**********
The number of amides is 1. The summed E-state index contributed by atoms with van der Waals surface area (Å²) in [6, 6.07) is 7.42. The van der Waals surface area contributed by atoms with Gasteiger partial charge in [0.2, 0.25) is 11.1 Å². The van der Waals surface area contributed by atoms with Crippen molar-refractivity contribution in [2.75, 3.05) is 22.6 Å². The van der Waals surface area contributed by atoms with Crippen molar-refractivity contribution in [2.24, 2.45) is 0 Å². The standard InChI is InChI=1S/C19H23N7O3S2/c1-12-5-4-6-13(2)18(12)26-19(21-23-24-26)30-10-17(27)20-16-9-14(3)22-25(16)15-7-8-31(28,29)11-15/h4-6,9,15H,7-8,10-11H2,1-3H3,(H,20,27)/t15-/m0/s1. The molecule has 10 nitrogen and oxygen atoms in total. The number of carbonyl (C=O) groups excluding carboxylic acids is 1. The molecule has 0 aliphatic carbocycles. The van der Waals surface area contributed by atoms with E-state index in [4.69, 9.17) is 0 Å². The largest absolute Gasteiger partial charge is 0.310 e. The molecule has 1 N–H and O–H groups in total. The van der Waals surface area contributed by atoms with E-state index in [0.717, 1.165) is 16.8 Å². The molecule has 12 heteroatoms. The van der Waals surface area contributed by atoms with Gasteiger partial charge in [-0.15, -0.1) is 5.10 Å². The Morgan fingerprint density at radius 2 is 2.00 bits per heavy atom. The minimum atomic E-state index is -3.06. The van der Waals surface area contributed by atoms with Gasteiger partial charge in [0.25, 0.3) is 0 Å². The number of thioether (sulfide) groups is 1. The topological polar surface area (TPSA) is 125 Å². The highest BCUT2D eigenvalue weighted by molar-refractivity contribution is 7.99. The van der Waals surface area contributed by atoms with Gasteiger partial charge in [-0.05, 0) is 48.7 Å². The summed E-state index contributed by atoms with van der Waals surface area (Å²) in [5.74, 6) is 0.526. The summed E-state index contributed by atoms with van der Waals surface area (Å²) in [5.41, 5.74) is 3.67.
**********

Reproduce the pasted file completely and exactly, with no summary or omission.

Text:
The number of amides is 1. The summed E-state index contributed by atoms with van der Waals surface area (Å²) in [6, 6.07) is 7.42. The van der Waals surface area contributed by atoms with Gasteiger partial charge in [0.2, 0.25) is 11.1 Å². The van der Waals surface area contributed by atoms with Crippen molar-refractivity contribution in [2.75, 3.05) is 22.6 Å². The van der Waals surface area contributed by atoms with Crippen molar-refractivity contribution in [2.24, 2.45) is 0 Å². The standard InChI is InChI=1S/C19H23N7O3S2/c1-12-5-4-6-13(2)18(12)26-19(21-23-24-26)30-10-17(27)20-16-9-14(3)22-25(16)15-7-8-31(28,29)11-15/h4-6,9,15H,7-8,10-11H2,1-3H3,(H,20,27)/t15-/m0/s1. The molecule has 10 nitrogen and oxygen atoms in total. The number of carbonyl (C=O) groups excluding carboxylic acids is 1. The molecule has 0 aliphatic carbocycles. The van der Waals surface area contributed by atoms with E-state index in [4.69, 9.17) is 0 Å². The largest absolute Gasteiger partial charge is 0.310 e. The molecule has 1 N–H and O–H groups in total. The van der Waals surface area contributed by atoms with E-state index in [0.717, 1.165) is 16.8 Å². The molecule has 12 heteroatoms. The van der Waals surface area contributed by atoms with Gasteiger partial charge in [-0.15, -0.1) is 5.10 Å². The Morgan fingerprint density at radius 2 is 2.00 bits per heavy atom. The minimum atomic E-state index is -3.06. The van der Waals surface area contributed by atoms with Gasteiger partial charge in [0.25, 0.3) is 0 Å². The number of thioether (sulfide) groups is 1. The topological polar surface area (TPSA) is 125 Å². The highest BCUT2D eigenvalue weighted by molar-refractivity contribution is 7.99. The van der Waals surface area contributed by atoms with Gasteiger partial charge in [-0.05, 0) is 48.7 Å². The summed E-state index contributed by atoms with van der Waals surface area (Å²) in [5.74, 6) is 0.526. The summed E-state index contributed by atoms with van der Waals surface area (Å²) in [5.41, 5.74) is 3.67.